A Slave by Any Other Name…
I usually don’t write about social issues, at least. not directly. But a recent line of thinking has made me ponder: plus ça change, plus c’est la même chose.
Most people coming to the New World were either in chains (slaves) or with economic balls and chains (indentured servitude). When slavery was abolished, servitude became the new normal, for everyone.
But now, we no longer have live-in servants attending to our every need (if we ever did). Looking at films from the early 20th Century, servitude was still ‘normal’, and even in the late 1950’s and early 1960’s, live-in cooks and butlers were on our TV sets, in shows like “The Brady Bunch” and “The Courtship of Eddie’s Father”. Again, if your family was well off, the children were still cared for by a Nanny.
Then the Revolution came.
The Nuclear Family
Most of us reading this blog today will be hard-pressed to remember a time when the Mother of the family home wasn’t the ‘cook, cleaner and bottle washer’. The advertising companies realized that the way to a Mother’s heart (and her husband’s pocketbook) was to focus on labour-saving devices. The American Dream was born.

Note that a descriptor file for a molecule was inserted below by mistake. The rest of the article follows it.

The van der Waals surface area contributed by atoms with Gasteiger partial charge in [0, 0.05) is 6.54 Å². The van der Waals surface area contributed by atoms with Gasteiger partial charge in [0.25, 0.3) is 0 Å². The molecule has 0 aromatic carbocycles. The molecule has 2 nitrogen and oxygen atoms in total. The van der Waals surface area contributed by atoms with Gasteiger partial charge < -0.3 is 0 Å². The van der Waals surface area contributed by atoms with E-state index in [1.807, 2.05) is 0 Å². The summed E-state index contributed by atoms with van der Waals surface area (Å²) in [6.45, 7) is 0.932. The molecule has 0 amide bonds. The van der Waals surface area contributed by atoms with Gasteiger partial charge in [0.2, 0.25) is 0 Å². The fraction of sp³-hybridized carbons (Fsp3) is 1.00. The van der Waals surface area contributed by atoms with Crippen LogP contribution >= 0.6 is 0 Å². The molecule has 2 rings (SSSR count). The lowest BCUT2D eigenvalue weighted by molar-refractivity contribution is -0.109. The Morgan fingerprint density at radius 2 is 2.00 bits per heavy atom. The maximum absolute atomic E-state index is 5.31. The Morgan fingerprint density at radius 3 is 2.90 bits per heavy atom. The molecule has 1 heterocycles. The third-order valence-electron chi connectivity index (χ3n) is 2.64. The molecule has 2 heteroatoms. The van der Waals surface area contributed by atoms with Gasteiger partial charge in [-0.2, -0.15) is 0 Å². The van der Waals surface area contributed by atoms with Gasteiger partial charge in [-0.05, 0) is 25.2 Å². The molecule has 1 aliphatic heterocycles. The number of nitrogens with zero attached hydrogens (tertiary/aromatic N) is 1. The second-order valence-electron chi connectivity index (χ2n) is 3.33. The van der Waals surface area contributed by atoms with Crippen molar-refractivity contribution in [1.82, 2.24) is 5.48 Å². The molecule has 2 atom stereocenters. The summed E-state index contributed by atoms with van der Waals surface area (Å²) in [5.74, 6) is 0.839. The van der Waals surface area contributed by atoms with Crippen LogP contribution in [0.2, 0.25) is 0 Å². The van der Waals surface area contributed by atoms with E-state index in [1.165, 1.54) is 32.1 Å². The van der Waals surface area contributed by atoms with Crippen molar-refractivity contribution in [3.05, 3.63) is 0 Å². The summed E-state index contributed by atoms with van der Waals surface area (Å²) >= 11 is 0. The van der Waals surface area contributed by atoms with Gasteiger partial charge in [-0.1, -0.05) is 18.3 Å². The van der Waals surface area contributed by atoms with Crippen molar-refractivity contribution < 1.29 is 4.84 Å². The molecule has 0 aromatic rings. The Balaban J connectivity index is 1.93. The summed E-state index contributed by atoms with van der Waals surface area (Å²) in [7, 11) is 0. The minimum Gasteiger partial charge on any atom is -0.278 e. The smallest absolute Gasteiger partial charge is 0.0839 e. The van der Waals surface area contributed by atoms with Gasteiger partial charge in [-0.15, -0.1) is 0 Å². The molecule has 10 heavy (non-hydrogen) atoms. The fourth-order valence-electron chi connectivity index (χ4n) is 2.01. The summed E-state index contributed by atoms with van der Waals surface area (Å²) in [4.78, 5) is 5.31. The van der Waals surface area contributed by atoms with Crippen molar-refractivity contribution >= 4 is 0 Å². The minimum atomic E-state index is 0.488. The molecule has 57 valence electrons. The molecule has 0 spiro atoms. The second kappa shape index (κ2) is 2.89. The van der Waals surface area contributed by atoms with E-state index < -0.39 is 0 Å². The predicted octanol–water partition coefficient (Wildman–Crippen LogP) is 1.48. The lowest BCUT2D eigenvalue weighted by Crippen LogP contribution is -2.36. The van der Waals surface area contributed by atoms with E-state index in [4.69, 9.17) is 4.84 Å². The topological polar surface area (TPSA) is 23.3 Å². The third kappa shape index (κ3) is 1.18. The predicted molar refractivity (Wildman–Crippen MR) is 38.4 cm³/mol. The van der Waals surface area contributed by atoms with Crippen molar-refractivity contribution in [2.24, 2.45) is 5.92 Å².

But, then, Mother went out to work, too. Why? Because one income per family wasn’t enough to maintain this new way of living. Those at the top of the economic pyramid saw a potential for savings: hire the women for less money than they paid the men.
Men started seeing a decline in worthwhile jobs (or at least ones that could maintain their families) and the rich started getting richer.
Minimum Wage and No Benefits
Fast-forward to today. Governments, thinking that they are onto a way of getting votes, propose higher minimum wages and benefits for part-time workers. The result? Companies cut back on workers’ hours to keep them under a minimum threshold, and hire students who will sign away their rights, just to have a job.
If you haven’t noticed how the quality of service has declined, you haven’t been around long enough to compare it to the past. We are paying (and sometimes, not paying, but borrowing money for) higher prices for goods and services.
The consumer, we are told, is the driving force in how things have changed. If we don’t want a product or service, we will ‘vote with our feet’ and visit the competition. So, the merchants scramble to accommodate us, sometimes ruthlessly cutting costs to stay in business. Then they look for ways to save money, and it always comes back to human resources.
So, we only have ourselves to blame. If we weren’t so driven to buy these goods and services for less money, because we really cannot afford them, anyway, we would not be exerting such economic pressure on the marketplace. A bit of the cat chasing it’s tail, eh?
Let’s face the fact, folks: the whole house of cards is beginning to tumble. Where will it all end?